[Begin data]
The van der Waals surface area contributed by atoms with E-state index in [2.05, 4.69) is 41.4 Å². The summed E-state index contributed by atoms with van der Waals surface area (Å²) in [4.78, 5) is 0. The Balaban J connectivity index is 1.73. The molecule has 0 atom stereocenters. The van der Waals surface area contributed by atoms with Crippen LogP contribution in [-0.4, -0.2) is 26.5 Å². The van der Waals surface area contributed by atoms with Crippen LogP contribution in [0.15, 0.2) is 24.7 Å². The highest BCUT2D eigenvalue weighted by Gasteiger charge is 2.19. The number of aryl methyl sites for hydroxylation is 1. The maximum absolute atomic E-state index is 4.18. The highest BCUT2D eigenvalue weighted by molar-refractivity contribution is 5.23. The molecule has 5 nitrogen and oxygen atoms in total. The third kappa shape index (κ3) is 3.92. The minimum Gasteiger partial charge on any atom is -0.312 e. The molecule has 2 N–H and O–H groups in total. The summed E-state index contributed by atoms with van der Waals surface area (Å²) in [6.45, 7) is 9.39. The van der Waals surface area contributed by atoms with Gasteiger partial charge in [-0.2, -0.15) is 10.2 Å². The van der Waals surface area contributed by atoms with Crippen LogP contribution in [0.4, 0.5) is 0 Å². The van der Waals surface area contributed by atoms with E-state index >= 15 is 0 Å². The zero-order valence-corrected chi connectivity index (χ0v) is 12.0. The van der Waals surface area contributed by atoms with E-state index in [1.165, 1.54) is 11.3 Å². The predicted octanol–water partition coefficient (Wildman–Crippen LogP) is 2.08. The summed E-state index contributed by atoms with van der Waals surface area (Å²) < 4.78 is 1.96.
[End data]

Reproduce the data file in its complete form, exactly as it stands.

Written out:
The van der Waals surface area contributed by atoms with E-state index in [2.05, 4.69) is 41.4 Å². The summed E-state index contributed by atoms with van der Waals surface area (Å²) in [4.78, 5) is 0. The Balaban J connectivity index is 1.73. The molecule has 0 atom stereocenters. The van der Waals surface area contributed by atoms with Crippen LogP contribution in [-0.4, -0.2) is 26.5 Å². The van der Waals surface area contributed by atoms with Crippen LogP contribution in [0.15, 0.2) is 24.7 Å². The highest BCUT2D eigenvalue weighted by Gasteiger charge is 2.19. The number of aryl methyl sites for hydroxylation is 1. The maximum absolute atomic E-state index is 4.18. The highest BCUT2D eigenvalue weighted by molar-refractivity contribution is 5.23. The molecule has 5 nitrogen and oxygen atoms in total. The third kappa shape index (κ3) is 3.92. The minimum Gasteiger partial charge on any atom is -0.312 e. The molecule has 2 N–H and O–H groups in total. The summed E-state index contributed by atoms with van der Waals surface area (Å²) in [6.45, 7) is 9.39. The van der Waals surface area contributed by atoms with Gasteiger partial charge in [-0.2, -0.15) is 10.2 Å². The van der Waals surface area contributed by atoms with Crippen LogP contribution in [0.4, 0.5) is 0 Å². The van der Waals surface area contributed by atoms with E-state index >= 15 is 0 Å². The zero-order valence-corrected chi connectivity index (χ0v) is 12.0. The van der Waals surface area contributed by atoms with E-state index in [1.165, 1.54) is 11.3 Å². The predicted octanol–water partition coefficient (Wildman–Crippen LogP) is 2.08. The summed E-state index contributed by atoms with van der Waals surface area (Å²) < 4.78 is 1.96.